Obviously those numbers pale in comparison to what something like Mike Trout, Matt Kemp, and Ryan Braun would get you, but the Soriano/Ellsbury/Crawford outfield is realistic. A Trout/Kemp/Braun outfield can only be attained if you’re a very skilled traded, or are in about a two-team league. Also remember one more perk about the overrated outfield. That’s not only a realistic assortment, but if you’re using them as your outfielders, you can use early round picks on some top of the line infielders, catchers, or pitchers.

But what if you want those elite outfielders? I’m glad I pretended to be you and asked that hypothetical question, because there are some overrated guys at every offensive position that will scare people off, giving you some good late-round value.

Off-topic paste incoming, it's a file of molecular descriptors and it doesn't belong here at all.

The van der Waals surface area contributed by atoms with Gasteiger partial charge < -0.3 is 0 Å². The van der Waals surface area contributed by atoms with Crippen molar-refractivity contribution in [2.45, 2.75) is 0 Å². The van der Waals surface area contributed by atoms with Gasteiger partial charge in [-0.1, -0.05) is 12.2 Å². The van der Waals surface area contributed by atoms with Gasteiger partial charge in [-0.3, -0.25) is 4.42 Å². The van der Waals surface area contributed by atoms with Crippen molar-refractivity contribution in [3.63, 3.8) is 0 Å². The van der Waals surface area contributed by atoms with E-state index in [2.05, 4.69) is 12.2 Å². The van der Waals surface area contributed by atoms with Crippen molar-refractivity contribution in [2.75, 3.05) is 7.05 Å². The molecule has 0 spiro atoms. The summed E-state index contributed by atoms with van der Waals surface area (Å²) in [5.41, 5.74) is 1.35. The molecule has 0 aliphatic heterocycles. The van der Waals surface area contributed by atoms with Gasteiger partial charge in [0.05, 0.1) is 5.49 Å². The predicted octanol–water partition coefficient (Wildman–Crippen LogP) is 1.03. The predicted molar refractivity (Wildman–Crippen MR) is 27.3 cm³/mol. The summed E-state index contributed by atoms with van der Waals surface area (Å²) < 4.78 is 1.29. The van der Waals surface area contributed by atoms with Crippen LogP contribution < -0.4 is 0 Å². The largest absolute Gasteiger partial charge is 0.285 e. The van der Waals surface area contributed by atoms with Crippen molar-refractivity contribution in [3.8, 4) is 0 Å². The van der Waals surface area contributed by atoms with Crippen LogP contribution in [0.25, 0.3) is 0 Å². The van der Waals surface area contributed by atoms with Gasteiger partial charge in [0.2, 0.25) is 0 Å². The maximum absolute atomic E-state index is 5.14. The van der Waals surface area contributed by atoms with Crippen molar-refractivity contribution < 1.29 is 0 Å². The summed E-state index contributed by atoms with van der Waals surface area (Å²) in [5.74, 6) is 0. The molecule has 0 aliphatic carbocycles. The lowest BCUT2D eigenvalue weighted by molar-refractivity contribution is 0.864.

Behind the dish, you have Mike Napoli. People, myself included, overrated him a great deal heading into 2012. It was hard to avoid doing that, as his 2011 was so dang good. Okay, so he’s not a .320 hitter. Once we get over that fact, we need to realize that as ugly as 2012 was, he still hit 24 homers in only 108 games. Now, he’s got a home park made for his swing that he has great numbers at. People will look for Buster Posey, or trendier younger catchers like Salvador Perez, Wilin Rosario, or Jesus Montero, and avoid the aging Napoli. But even at 31, he’s still as sure a bet for homers as the catcher position has to offer.